People believe the darndest things—and, in the post-factual age, the thinking is getting weirder by the minute.
Confront a birther or a truther, and you’re likely to turn up stranger beliefs still about such things as the Illuminati, the killers of John F. Kennedy, George Soros, and “almost anything having to do with Hillary Clinton.” Such parcels of illogic aren’t strictly new, of course. As Konda (Emeritus, Political Science/SUNY Plattsburgh) chronicles, they date at least to the rise of the Freemasons (“the visibility of lodges added a stridency to conspiratorial rhetoric, similar to conspiracists today who rail against the ‘sheeple’ who cannot see the obvious”), and they hold in common a strong element of anti-Semitism and xenophobia as well as the paranoiac certainty that all one holds near and dear is in immediate danger. Yet, argues the author, conspiracy theory is now the coin of the realm, with what he calls conspiracism “the belief system of the twenty-first century.” That belief system is a congeries of random claims—e.g., the government is hiding the truth about UFOs; Barack Obama is a Muslim, and a sizable number of American Muslims are sworn to attack America; Franklin Roosevelt knew all about Pearl Harbor long before the fact; climate change is a hoax; and so on. But as the author shows, various echo chambers amplify and extend the reach of what was formerly patent craziness. For example, he writes, “the alt-right has brought what had originally been a marginal neo-Nazi conspiracy theory to the strongest position it has ever held," now perilously near to mainstream thought. Konda’s prose is sometimes drearily academic, but the theories he weighs and finds wanting are fascinating in their perversity, from chemtrails to climate change deniers.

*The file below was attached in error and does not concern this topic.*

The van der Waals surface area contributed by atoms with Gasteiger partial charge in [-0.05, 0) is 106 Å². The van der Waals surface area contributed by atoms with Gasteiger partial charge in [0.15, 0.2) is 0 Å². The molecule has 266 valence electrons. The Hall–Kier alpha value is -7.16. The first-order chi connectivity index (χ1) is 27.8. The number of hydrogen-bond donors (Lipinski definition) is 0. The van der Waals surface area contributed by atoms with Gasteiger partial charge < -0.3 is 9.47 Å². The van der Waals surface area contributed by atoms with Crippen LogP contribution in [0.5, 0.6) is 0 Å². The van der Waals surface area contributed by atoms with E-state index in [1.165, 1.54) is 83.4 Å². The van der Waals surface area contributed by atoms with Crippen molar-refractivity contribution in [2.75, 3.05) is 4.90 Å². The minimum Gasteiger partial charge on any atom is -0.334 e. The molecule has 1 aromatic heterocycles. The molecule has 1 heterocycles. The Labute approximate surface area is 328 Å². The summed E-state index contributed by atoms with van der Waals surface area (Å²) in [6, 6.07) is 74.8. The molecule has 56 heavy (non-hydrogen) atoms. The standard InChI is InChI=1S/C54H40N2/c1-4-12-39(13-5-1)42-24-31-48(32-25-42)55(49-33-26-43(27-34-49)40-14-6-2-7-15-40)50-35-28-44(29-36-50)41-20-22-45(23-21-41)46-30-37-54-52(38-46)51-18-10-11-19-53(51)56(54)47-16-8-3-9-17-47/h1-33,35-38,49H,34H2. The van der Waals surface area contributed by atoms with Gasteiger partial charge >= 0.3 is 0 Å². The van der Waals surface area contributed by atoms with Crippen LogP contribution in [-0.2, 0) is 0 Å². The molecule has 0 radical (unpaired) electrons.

A book that deserves wide circulation and consideration but that is likely to be drowned out in all the conspiratorial noise.